To use, apply sparingly with a soft cloth brushed along the grain of the wood, then polish off with another cloth. It cleans and moisturizes wood surfaces. Perhaps the best thing about this polish is how nice your hands will feel after using it.

You can tint the polish with cake decorating gel colors, just like fondant. Use a tiny bit on a toothpick and stir into a small quantity (a couple of tablespoonfuls) of the wax. For this, get out your gloves again.

Caution: There is a difference between old and antique. I wouldn’t risk this home-made wax on antiques or special finishes like gold leaf, which might react to the acid. In fact, cleaning valuable antiques at all is a debatable issue – they are probably best left to restoration experts.

These techniques work perfectly well on smaller wood pieces – boxes, dolls’ furniture, picture frames, or for mixed media or collage art pieces.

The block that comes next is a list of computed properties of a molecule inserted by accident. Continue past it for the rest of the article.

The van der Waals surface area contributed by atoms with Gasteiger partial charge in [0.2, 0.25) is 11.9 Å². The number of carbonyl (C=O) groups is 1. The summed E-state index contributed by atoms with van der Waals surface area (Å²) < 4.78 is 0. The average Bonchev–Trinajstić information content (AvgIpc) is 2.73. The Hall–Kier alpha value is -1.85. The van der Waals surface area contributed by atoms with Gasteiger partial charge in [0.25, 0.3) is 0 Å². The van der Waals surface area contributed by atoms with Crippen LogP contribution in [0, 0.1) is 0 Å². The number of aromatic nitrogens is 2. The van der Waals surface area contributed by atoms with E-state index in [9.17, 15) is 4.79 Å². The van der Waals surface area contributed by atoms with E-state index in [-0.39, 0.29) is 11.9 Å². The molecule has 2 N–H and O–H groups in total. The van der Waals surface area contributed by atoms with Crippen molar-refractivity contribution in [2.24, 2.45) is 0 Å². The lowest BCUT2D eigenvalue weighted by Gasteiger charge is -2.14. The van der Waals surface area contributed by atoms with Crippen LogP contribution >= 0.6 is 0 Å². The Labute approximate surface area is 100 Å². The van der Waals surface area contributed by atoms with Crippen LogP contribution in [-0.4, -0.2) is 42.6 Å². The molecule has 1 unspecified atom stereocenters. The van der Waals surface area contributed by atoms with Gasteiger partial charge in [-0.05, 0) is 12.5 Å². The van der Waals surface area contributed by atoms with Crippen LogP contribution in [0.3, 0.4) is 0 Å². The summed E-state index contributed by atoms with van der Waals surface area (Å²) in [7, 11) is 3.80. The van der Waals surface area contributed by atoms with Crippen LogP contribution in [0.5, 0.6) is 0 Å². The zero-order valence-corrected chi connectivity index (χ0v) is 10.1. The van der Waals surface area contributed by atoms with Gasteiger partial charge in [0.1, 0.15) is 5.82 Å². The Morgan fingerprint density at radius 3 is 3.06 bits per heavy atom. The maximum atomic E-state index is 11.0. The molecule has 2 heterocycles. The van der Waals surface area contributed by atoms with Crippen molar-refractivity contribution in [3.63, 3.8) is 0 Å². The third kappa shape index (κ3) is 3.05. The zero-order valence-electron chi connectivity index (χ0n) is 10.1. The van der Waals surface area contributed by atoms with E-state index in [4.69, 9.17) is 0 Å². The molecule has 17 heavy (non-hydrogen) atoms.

Next time: making decorative art for the home from recycled materials using scrapbooking techniques. (These can be great family gifts.)

Learn More

Here’s a website with some refinishing tips:

More links on my Making, Mending, Mothering blog

After a long career designing for theater and independent films, Robyn Coburn finds her joy as an unschooling mother who also writes and crafts. She has been a confirmed greenie since working for Greenpeace during her college years in Australia. Robyn is currently working on two crafty books, a fairy tale screenplay and a TV series about doll making and collecting. A past speaker and funshop presenter at Live and Learn Unschooling conferences, she contributes regularly to unschooling e-lists. She lives in Los Angeles, California with her husband James and ever inspiring daughter Jayn. Contact Robyn by email at or visit her at and